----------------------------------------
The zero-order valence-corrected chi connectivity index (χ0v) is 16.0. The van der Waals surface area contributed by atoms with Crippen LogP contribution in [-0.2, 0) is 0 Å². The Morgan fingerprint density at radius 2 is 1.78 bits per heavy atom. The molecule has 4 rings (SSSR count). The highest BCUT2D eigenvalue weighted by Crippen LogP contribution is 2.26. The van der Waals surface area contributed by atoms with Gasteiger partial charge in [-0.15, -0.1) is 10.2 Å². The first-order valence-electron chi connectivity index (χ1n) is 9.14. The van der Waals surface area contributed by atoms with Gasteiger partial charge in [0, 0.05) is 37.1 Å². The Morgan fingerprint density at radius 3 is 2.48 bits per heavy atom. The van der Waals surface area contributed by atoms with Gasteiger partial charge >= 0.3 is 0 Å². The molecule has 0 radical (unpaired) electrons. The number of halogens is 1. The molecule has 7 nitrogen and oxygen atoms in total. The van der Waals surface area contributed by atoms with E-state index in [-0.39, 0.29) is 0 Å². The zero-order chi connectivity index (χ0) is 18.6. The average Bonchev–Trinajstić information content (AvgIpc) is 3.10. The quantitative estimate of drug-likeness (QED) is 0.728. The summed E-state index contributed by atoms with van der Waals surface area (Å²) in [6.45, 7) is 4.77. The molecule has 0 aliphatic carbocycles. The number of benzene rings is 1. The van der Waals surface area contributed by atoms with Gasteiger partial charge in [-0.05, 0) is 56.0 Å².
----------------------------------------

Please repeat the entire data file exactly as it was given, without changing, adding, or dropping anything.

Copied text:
The zero-order valence-corrected chi connectivity index (χ0v) is 16.0. The van der Waals surface area contributed by atoms with Crippen LogP contribution in [-0.2, 0) is 0 Å². The Morgan fingerprint density at radius 2 is 1.78 bits per heavy atom. The molecule has 4 rings (SSSR count). The highest BCUT2D eigenvalue weighted by Crippen LogP contribution is 2.26. The van der Waals surface area contributed by atoms with Gasteiger partial charge in [-0.15, -0.1) is 10.2 Å². The first-order valence-electron chi connectivity index (χ1n) is 9.14. The van der Waals surface area contributed by atoms with Gasteiger partial charge in [0, 0.05) is 37.1 Å². The Morgan fingerprint density at radius 3 is 2.48 bits per heavy atom. The van der Waals surface area contributed by atoms with Gasteiger partial charge >= 0.3 is 0 Å². The molecule has 0 radical (unpaired) electrons. The number of halogens is 1. The molecule has 7 nitrogen and oxygen atoms in total. The van der Waals surface area contributed by atoms with E-state index in [-0.39, 0.29) is 0 Å². The zero-order chi connectivity index (χ0) is 18.6. The average Bonchev–Trinajstić information content (AvgIpc) is 3.10. The quantitative estimate of drug-likeness (QED) is 0.728. The summed E-state index contributed by atoms with van der Waals surface area (Å²) in [6.45, 7) is 4.77. The molecule has 0 aliphatic carbocycles. The number of benzene rings is 1. The van der Waals surface area contributed by atoms with Gasteiger partial charge in [-0.05, 0) is 56.0 Å².